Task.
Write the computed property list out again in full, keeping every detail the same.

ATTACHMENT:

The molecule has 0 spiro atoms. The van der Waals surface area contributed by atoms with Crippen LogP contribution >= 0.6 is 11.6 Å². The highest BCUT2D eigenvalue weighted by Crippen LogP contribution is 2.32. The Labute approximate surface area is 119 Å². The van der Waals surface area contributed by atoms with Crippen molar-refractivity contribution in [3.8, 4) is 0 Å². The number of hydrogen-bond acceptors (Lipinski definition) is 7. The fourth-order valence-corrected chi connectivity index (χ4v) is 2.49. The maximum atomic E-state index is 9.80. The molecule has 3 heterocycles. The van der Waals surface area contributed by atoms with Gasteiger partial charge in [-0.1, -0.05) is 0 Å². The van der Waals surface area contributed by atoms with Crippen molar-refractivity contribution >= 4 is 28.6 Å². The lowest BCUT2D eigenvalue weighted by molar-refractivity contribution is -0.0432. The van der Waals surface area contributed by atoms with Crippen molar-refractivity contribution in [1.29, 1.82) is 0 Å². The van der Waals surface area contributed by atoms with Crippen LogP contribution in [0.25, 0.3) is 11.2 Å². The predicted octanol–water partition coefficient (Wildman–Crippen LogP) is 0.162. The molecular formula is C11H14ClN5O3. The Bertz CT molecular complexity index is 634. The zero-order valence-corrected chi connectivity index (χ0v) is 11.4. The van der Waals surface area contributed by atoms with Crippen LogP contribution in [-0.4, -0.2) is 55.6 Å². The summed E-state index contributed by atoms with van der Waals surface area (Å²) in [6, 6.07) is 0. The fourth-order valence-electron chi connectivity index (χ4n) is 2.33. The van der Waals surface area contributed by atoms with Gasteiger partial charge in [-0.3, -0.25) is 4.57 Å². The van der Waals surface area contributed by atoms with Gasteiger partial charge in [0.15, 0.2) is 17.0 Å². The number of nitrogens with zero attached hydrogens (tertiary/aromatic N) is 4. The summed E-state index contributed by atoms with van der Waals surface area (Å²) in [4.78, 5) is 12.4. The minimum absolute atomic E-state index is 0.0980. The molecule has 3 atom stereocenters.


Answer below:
The molecule has 0 spiro atoms. The van der Waals surface area contributed by atoms with Crippen LogP contribution >= 0.6 is 11.6 Å². The highest BCUT2D eigenvalue weighted by Crippen LogP contribution is 2.32. The Labute approximate surface area is 119 Å². The van der Waals surface area contributed by atoms with Crippen molar-refractivity contribution in [3.8, 4) is 0 Å². The number of hydrogen-bond acceptors (Lipinski definition) is 7. The fourth-order valence-corrected chi connectivity index (χ4v) is 2.49. The maximum atomic E-state index is 9.80. The molecule has 3 heterocycles. The van der Waals surface area contributed by atoms with Gasteiger partial charge in [-0.1, -0.05) is 0 Å². The van der Waals surface area contributed by atoms with Crippen molar-refractivity contribution >= 4 is 28.6 Å². The lowest BCUT2D eigenvalue weighted by molar-refractivity contribution is -0.0432. The van der Waals surface area contributed by atoms with Crippen molar-refractivity contribution in [1.29, 1.82) is 0 Å². The van der Waals surface area contributed by atoms with Crippen LogP contribution in [0.25, 0.3) is 11.2 Å². The predicted octanol–water partition coefficient (Wildman–Crippen LogP) is 0.162. The molecular formula is C11H14ClN5O3. The Bertz CT molecular complexity index is 634. The zero-order valence-corrected chi connectivity index (χ0v) is 11.4. The van der Waals surface area contributed by atoms with Crippen LogP contribution in [-0.4, -0.2) is 55.6 Å². The summed E-state index contributed by atoms with van der Waals surface area (Å²) in [6, 6.07) is 0. The fourth-order valence-electron chi connectivity index (χ4n) is 2.33. The van der Waals surface area contributed by atoms with Gasteiger partial charge in [-0.3, -0.25) is 4.57 Å². The van der Waals surface area contributed by atoms with Gasteiger partial charge in [0.15, 0.2) is 17.0 Å². The number of nitrogens with zero attached hydrogens (tertiary/aromatic N) is 4. The summed E-state index contributed by atoms with van der Waals surface area (Å²) in [4.78, 5) is 12.4. The minimum absolute atomic E-state index is 0.0980. The molecule has 3 atom stereocenters.